The main area of difference here is going to be in blues. Compared to 100% White, 100% Blue has only 7% of the light output, making it very dim. This makes it harder to read for a spectrometer, which makes it more prone to error. Now that we can use a profiled colorimeter to make this reading, and in my case use a C6 meter that can average 10 results at a time to produce a more accurate number, our blue numbers may be different than before, but they will be more accurate.

  Pre-Calibration 200 cd/m² Target 80 cd/m² Target
Primary and Secondaries dE2000 2.3002 1.4839 2.0847
Colorchecker dE2000 2.1689 1.0185 0.9915
Saturations dE2000 1.7017 1.0126 1.1254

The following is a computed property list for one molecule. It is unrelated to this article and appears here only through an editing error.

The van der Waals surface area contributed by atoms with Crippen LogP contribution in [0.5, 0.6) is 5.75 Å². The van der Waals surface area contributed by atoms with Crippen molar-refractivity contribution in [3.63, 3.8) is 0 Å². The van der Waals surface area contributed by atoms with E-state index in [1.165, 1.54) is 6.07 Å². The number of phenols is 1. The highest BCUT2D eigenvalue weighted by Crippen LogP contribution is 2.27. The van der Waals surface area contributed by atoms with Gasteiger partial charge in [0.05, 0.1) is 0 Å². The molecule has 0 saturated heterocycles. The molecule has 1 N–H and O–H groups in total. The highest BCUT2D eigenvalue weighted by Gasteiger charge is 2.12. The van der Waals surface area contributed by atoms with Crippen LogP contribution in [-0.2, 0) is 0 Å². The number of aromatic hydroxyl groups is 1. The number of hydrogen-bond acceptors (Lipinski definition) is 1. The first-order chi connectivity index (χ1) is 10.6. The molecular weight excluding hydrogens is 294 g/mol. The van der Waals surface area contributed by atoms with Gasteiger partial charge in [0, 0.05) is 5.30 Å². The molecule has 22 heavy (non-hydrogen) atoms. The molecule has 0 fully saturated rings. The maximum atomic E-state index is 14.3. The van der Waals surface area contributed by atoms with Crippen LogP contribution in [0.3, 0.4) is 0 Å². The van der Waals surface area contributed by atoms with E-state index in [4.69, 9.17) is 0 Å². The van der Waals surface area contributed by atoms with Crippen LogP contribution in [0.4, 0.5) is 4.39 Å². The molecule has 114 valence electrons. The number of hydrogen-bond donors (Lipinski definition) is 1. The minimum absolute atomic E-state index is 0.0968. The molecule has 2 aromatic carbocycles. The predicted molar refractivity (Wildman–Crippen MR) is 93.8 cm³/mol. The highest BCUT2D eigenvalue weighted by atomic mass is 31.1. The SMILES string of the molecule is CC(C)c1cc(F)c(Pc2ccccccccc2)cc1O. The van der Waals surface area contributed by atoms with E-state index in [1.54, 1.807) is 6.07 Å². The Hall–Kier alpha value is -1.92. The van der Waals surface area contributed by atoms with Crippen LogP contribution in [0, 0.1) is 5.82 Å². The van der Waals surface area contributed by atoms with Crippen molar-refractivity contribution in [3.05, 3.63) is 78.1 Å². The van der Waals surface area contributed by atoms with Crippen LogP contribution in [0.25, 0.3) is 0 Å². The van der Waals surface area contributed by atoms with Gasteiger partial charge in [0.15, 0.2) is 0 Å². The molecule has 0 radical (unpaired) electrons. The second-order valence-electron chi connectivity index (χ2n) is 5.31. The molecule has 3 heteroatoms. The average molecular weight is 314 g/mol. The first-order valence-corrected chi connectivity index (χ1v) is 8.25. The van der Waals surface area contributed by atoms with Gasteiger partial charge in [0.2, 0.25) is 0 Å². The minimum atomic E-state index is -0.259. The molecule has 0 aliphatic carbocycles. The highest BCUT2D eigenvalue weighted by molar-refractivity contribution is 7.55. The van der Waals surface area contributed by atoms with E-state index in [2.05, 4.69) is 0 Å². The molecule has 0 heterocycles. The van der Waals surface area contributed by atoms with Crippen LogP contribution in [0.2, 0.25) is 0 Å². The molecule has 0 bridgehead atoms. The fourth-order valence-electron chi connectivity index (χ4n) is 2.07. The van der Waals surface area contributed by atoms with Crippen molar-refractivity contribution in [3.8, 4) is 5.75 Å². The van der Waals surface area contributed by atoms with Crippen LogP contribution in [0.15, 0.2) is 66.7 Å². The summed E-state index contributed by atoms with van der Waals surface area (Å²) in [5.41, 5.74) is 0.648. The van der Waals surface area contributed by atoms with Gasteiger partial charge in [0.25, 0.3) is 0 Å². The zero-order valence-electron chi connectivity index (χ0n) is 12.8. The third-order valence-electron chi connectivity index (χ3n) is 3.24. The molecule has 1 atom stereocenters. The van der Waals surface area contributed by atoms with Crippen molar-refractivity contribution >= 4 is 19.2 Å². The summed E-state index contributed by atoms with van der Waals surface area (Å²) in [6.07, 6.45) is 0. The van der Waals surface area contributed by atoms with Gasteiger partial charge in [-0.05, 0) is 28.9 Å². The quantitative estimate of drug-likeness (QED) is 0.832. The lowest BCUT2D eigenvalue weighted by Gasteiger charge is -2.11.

With that out of the way, we can look at the CIE gamut chart and see that the LG 29EA93 has a bit more than the sRGB gamut available, with reds and greens that extend beyond the CIE triangle. Pre-calibration our numbers look very good, but with a bit of over-saturation in the reds and greens. The 200 cd/m² calibration numbers look better than the 80 cd/m² when it comes to the CIExy chart, but frankly I’m more concerned with the color checker and saturation charts. Most people only focus on the CIE chart, but it really just shows the performance of 6 colors and the size of the gamut, but tells you nothing about the performance of the other 16.7 million colors you might use.